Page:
More than 600,000 residents were without power by Wednesday afternoon, while 2.5 million people were under mandatory evacuation orders across the state. The storm knocked out power to around half a million customers within the first hour of making landfall.

The wastewater treatment plant in Bradenton, Fla. is almost full and in danger of overflowing, the city said on Facebook, urging residents to conserve water.

The Tampa Bay area remains under a hurricane warning and a storm surge warning.

Ian is traveling north-northeast at 9 mph, around 130 miles from Orlando.

"This is gonna be a nasty, nasty day -- two days," Gov. Ron DeSantis said at a news conference Wednesday before the storm made landfall.

Florida's Division of Emergency Management told anyone in the storm's path to shelter in place for the time being, as the storm came ashore with evacuations no longer possible.

"Do not venture outside at all. Do not try to evacuate at this point," National Hurricane Center acting director Jamie Rhome told the Orlando Sentinel.

Nearly 2,000 U.S. flights were canceled at Florida airports Wednesday, according to flight-tracking site Flightaware.com, while Major League Baseball was going through contingency plans this weekend's series between the Mets and Braves in Atlanta.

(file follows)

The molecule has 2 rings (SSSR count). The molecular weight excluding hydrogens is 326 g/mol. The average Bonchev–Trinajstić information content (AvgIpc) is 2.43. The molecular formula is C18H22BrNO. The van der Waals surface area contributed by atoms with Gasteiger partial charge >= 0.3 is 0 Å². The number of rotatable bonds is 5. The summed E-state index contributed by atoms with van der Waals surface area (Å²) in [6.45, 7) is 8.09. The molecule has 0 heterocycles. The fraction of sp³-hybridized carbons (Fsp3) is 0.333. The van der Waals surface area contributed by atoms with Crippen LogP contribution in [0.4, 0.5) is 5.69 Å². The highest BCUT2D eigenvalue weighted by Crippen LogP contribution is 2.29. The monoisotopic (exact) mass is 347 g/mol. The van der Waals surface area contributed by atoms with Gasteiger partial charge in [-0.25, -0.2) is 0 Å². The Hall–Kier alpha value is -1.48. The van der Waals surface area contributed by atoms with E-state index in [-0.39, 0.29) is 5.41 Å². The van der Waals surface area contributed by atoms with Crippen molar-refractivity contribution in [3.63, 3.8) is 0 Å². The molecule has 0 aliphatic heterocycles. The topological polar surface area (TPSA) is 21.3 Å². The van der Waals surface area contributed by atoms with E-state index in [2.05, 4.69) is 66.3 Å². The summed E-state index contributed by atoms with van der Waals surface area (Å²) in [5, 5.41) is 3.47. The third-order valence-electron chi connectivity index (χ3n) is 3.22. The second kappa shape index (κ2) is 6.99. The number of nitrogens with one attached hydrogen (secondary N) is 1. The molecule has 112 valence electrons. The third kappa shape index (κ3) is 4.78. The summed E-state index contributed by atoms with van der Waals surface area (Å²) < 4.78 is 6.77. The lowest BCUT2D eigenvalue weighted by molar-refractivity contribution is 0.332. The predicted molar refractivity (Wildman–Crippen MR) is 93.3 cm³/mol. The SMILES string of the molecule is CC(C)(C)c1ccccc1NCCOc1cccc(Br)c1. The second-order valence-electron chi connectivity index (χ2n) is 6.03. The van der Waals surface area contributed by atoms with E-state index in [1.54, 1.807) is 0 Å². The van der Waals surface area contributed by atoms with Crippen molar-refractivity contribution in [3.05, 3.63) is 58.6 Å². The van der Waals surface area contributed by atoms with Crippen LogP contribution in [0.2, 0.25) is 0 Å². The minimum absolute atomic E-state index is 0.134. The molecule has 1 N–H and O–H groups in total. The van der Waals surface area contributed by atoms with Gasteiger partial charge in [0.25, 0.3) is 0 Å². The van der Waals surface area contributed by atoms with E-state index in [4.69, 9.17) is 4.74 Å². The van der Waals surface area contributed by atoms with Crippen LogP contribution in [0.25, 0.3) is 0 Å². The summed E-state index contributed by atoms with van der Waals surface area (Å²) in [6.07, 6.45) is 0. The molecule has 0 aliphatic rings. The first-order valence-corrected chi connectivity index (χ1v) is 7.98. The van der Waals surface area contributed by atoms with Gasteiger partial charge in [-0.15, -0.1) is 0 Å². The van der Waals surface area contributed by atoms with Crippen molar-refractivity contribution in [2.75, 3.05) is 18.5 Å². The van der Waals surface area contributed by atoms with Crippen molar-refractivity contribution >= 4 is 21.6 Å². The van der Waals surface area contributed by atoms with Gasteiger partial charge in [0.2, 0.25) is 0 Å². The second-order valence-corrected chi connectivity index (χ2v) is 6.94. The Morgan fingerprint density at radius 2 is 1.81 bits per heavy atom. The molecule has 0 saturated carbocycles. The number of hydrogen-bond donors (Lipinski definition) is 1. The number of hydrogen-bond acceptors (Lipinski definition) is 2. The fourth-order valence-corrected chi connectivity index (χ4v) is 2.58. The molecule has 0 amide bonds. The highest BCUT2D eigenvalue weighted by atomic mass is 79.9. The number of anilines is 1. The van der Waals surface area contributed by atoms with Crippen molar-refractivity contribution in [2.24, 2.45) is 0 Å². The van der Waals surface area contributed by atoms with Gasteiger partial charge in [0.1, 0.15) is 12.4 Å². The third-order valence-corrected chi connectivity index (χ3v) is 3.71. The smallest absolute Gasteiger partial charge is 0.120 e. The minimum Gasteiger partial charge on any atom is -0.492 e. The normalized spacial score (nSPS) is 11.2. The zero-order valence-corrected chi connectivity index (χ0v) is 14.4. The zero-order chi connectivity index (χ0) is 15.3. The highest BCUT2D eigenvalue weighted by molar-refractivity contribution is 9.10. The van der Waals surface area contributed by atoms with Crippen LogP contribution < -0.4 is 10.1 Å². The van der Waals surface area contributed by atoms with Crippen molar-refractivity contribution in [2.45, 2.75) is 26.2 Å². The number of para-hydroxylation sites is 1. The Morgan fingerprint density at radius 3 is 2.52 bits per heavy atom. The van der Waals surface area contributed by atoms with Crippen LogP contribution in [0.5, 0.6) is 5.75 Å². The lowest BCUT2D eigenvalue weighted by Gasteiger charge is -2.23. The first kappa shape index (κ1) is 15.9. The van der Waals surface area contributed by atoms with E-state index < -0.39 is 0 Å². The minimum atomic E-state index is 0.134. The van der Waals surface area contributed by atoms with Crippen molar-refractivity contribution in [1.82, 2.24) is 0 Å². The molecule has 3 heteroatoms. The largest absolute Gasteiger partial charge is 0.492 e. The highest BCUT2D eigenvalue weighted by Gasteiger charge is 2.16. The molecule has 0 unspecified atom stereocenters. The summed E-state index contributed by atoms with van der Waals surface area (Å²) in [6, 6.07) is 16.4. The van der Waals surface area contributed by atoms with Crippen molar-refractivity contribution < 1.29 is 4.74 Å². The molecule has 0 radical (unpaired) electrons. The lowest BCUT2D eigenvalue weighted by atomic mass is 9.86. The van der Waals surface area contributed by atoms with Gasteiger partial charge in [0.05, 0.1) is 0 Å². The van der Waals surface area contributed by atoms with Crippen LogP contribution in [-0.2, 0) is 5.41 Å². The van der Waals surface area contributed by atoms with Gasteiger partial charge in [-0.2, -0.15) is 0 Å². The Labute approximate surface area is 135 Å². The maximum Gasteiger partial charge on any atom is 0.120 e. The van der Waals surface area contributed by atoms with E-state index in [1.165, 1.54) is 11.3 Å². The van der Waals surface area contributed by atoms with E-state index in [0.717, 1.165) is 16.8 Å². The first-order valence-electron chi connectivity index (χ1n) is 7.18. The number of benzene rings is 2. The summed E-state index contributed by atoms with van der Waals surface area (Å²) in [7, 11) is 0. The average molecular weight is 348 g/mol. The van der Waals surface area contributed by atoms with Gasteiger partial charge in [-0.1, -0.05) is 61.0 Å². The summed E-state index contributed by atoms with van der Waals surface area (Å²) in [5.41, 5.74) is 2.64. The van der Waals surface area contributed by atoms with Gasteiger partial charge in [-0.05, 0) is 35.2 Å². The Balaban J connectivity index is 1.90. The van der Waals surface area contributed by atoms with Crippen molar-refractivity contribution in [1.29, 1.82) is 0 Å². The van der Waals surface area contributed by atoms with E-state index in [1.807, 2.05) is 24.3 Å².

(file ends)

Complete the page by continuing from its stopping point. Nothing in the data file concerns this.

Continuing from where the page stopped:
South Carolina braces for deadly Hurricane Ian to make landfall within HOURS bringing 85mph winds

  South Carolina braces for deadly Hurricane Ian to make landfall within HOURS bringing 85mph winds Scores of residents in Charleston, watching the devastation that Hurricane Ian brought to Florida on television, have fled the city in a steady stream of vehicles and are heading for higher ground. Hurricane Ian, now a Category 1 storm with 85mph sustained winds, is expected to hit the low-lying city at about 2pm ET today, bringing with it 'life-threatening' storm surges and floods, the National Hurricane Center said in its latest update.

Officials throughout Southwest Florida already ordered mandatory evacuations of mobile homes, while shelters also remained open for those who decided to ride out the storm.

Read More